NBA Rebuilding Projects with Flawed Blueprints
Rebuilding in the NBA is a necessary evil, as each of the 30 teams must consider winning a championship the ultimate long-term goal.
Whether due to injuries, bad contracts, poor selections during the draft or some other reason entirely, teams inevitably fall out of the chase and are forced to reload. It happens to everyone, even the most storied franchises in the sport's history.
The Los Angeles Lakers and Boston Celtics seem to be entering into rebuilds in the near future. If they can do it, so can every else.
Blueprints go hand in hand with this type of decision, as it's necessary to have a plan. If you just acquire talent and make moves without regard to the end game, you're inevitably going to be doomed to a lengthier rebuild.
If I may use another metaphor, it's important to keep your gaze fixed on the light at the end of the tunnel. No matter how dark it gets in that enclosed space, you must make sure that your eyes stay trained on the tiny ray of light and you do everything possible to get there.
These five teams are at various stages of the tunnel, but they all seem to be losing the light.
The Atlanta Hawks just aren't able to escape the clutches of upper-level mediocrity, nor do they seem to be making an effort to do so.
After an eight-year break from postseason play, the Hawks made the playoffs in 2008. They haven't missed since then, but they also haven't managed to advance more than just a single round before going fishing.
Take a look at their postseason seeds over the past six years:
- 2008: No. 8
- 2009: No. 4
- 2010: No. 3
- 2011: No. 5
- 2012: No. 5
- 2013: No. 6
Even when the Hawks rose into the top half of the Eastern Conference playoff teams, they still paled in comparison to the Dwight Howard-led Orlando Magic and LeBron James-fueled Cleveland Cavaliers. They were never truly elite.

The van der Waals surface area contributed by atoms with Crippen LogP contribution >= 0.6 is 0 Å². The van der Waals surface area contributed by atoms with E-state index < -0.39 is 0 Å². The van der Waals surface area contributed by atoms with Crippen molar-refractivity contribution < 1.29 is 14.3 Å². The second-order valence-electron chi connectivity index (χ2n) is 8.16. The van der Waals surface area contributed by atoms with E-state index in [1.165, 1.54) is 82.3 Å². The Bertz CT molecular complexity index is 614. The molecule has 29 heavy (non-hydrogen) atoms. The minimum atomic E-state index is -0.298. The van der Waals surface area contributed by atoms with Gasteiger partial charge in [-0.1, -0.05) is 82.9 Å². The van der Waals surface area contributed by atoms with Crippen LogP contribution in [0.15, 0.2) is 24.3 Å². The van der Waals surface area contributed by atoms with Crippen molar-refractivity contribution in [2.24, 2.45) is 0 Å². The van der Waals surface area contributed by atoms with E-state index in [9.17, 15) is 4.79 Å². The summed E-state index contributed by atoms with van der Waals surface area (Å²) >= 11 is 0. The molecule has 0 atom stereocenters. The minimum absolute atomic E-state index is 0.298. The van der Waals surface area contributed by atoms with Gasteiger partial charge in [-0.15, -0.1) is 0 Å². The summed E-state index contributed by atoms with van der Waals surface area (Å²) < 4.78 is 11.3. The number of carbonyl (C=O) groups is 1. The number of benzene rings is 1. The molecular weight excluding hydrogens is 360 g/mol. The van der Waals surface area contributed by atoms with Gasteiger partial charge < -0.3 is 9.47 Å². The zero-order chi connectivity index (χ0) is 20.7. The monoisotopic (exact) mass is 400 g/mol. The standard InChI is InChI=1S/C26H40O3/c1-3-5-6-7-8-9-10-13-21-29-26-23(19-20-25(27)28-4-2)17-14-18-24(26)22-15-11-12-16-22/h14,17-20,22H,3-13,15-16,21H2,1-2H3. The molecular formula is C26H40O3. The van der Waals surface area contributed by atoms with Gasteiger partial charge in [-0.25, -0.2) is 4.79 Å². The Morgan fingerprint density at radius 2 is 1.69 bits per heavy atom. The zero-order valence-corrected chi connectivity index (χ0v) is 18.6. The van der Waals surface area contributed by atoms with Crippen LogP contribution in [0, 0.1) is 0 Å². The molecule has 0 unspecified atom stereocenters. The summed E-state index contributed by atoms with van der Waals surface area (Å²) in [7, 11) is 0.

Now the Hawks are just treading water.
Danny Ferry made a number of quality signings during his first full offseason in charge, but he's refusing to fully commit to a rebuild. He may have inked Paul Millsap and Jeff Teague to bargain contracts, but they're just ensuring that Atlanta remains in contention for one of the lower seeds in the playoffs.
Even if the Hawks miss out on playing more than 82 games, they'll be left with poor lottery odds, hindering their chances of taking many a leap forward.
In the NBA, it's tough to have your cake and eat it too. Ferry is trying, and that's a problem.
The Charlotte Bobcats needed to get better, but they picked the wrong offseason to do so.
With Al Jefferson, the perennial bottom-feeders may actually be *gasp* a little bit competitive. They'll be strong enough that they won't secure the best odds for the 2014 draft lottery, which is rather unfortunate.
Remember, this is the best draft class since 2003, with the potential to be even better. And the prize at the top, Andrew Wiggins, is already inspiring a tankapalooza. If any team should be willing to lose games for a shot at the best prospect since LeBron James, it should be the Bobcats.
Signing Jefferson was an encouraging move, a display that Charlotte could sometimes be competitive in the chase for marquee free agents. However, the timing was just a little bit off.
Assuming Gerald Henderson returns, the Bobcats are looking at a starting lineup of Kemba Walker, Henderson, Michael Kidd-Gilchrist, Cody Zeller and Jefferson. That's actually a quality group of players, and it's one that could feast on the other tanking teams.
Well, maybe "other" shouldn't be in that previous sentence. That would imply that the Bobcats are tanking as well, and their big offseason move seems to imply otherwise.
Mark Cuban's pomposity is preventing the Dallas Mavericks from climbing back into the title picture.